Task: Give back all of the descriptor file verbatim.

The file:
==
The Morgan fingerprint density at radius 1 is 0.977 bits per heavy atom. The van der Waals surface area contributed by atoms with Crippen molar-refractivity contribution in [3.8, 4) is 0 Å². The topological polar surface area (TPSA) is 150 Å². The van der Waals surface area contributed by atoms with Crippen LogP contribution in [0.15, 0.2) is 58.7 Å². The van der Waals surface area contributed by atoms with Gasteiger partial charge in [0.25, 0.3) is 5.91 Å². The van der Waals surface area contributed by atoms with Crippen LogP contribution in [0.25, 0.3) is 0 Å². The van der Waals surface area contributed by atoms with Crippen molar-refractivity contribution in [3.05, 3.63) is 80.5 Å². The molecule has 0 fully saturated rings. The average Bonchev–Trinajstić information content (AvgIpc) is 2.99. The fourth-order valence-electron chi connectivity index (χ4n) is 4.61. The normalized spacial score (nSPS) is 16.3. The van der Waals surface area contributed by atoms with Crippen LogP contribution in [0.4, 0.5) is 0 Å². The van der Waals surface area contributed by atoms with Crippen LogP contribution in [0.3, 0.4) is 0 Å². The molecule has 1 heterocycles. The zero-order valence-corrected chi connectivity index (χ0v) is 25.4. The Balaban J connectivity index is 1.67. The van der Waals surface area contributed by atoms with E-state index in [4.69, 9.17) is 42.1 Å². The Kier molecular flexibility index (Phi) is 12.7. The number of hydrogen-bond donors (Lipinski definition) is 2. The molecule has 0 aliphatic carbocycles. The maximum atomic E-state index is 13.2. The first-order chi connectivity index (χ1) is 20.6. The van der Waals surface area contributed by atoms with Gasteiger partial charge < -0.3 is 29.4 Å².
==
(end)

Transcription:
The Morgan fingerprint density at radius 1 is 0.977 bits per heavy atom. The van der Waals surface area contributed by atoms with Crippen molar-refractivity contribution in [3.8, 4) is 0 Å². The topological polar surface area (TPSA) is 150 Å². The van der Waals surface area contributed by atoms with Crippen LogP contribution in [0.15, 0.2) is 58.7 Å². The van der Waals surface area contributed by atoms with Gasteiger partial charge in [0.25, 0.3) is 5.91 Å². The van der Waals surface area contributed by atoms with Crippen LogP contribution in [0.25, 0.3) is 0 Å². The van der Waals surface area contributed by atoms with Crippen molar-refractivity contribution in [3.05, 3.63) is 80.5 Å². The molecule has 0 fully saturated rings. The average Bonchev–Trinajstić information content (AvgIpc) is 2.99. The fourth-order valence-electron chi connectivity index (χ4n) is 4.61. The normalized spacial score (nSPS) is 16.3. The van der Waals surface area contributed by atoms with Crippen LogP contribution in [0.4, 0.5) is 0 Å². The van der Waals surface area contributed by atoms with Crippen LogP contribution in [0.3, 0.4) is 0 Å². The molecule has 1 heterocycles. The zero-order valence-corrected chi connectivity index (χ0v) is 25.4. The Balaban J connectivity index is 1.67. The van der Waals surface area contributed by atoms with E-state index in [4.69, 9.17) is 42.1 Å². The Kier molecular flexibility index (Phi) is 12.7. The number of hydrogen-bond donors (Lipinski definition) is 2. The molecule has 0 aliphatic carbocycles. The maximum atomic E-state index is 13.2. The first-order chi connectivity index (χ1) is 20.6. The van der Waals surface area contributed by atoms with Gasteiger partial charge < -0.3 is 29.4 Å².